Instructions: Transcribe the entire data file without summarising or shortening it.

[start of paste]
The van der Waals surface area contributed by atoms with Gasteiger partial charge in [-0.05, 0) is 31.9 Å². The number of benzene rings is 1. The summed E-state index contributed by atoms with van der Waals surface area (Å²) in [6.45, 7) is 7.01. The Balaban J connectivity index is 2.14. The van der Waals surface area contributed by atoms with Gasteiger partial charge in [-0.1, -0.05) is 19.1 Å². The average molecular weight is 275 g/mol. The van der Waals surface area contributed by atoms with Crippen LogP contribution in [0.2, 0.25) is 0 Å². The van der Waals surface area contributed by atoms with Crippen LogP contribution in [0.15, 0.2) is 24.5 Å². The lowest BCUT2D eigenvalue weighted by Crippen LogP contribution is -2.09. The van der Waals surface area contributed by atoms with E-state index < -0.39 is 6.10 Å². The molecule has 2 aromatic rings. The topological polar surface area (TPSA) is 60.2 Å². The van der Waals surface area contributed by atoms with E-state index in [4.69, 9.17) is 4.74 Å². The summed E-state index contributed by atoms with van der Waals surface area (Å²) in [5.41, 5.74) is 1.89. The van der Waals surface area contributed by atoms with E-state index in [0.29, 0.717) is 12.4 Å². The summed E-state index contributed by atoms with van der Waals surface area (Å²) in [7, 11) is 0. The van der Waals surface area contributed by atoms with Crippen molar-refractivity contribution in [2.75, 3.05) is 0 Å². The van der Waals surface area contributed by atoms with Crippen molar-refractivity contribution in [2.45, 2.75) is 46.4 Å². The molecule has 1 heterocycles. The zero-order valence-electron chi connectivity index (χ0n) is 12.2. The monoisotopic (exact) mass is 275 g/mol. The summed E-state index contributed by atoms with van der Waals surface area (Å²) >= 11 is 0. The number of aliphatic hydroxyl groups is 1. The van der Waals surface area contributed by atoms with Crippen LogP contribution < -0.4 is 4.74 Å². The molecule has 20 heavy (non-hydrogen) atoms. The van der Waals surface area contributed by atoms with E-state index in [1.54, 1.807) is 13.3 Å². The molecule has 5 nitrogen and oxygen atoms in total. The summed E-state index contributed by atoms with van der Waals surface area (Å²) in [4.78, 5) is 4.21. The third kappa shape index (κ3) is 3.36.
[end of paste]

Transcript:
The van der Waals surface area contributed by atoms with Gasteiger partial charge in [-0.05, 0) is 31.9 Å². The number of benzene rings is 1. The summed E-state index contributed by atoms with van der Waals surface area (Å²) in [6.45, 7) is 7.01. The Balaban J connectivity index is 2.14. The van der Waals surface area contributed by atoms with Gasteiger partial charge in [-0.1, -0.05) is 19.1 Å². The average molecular weight is 275 g/mol. The van der Waals surface area contributed by atoms with Crippen LogP contribution in [0.2, 0.25) is 0 Å². The van der Waals surface area contributed by atoms with Crippen LogP contribution in [0.15, 0.2) is 24.5 Å². The lowest BCUT2D eigenvalue weighted by Crippen LogP contribution is -2.09. The van der Waals surface area contributed by atoms with E-state index < -0.39 is 6.10 Å². The molecule has 2 aromatic rings. The topological polar surface area (TPSA) is 60.2 Å². The van der Waals surface area contributed by atoms with E-state index in [4.69, 9.17) is 4.74 Å². The summed E-state index contributed by atoms with van der Waals surface area (Å²) in [5.41, 5.74) is 1.89. The van der Waals surface area contributed by atoms with E-state index in [0.29, 0.717) is 12.4 Å². The summed E-state index contributed by atoms with van der Waals surface area (Å²) in [7, 11) is 0. The van der Waals surface area contributed by atoms with Crippen molar-refractivity contribution in [2.75, 3.05) is 0 Å². The van der Waals surface area contributed by atoms with Crippen molar-refractivity contribution in [2.45, 2.75) is 46.4 Å². The molecule has 1 heterocycles. The zero-order valence-electron chi connectivity index (χ0n) is 12.2. The monoisotopic (exact) mass is 275 g/mol. The summed E-state index contributed by atoms with van der Waals surface area (Å²) >= 11 is 0. The number of aliphatic hydroxyl groups is 1. The van der Waals surface area contributed by atoms with Crippen LogP contribution < -0.4 is 4.74 Å². The molecule has 20 heavy (non-hydrogen) atoms. The van der Waals surface area contributed by atoms with E-state index in [1.54, 1.807) is 13.3 Å². The molecule has 5 nitrogen and oxygen atoms in total. The summed E-state index contributed by atoms with van der Waals surface area (Å²) in [4.78, 5) is 4.21. The third kappa shape index (κ3) is 3.36.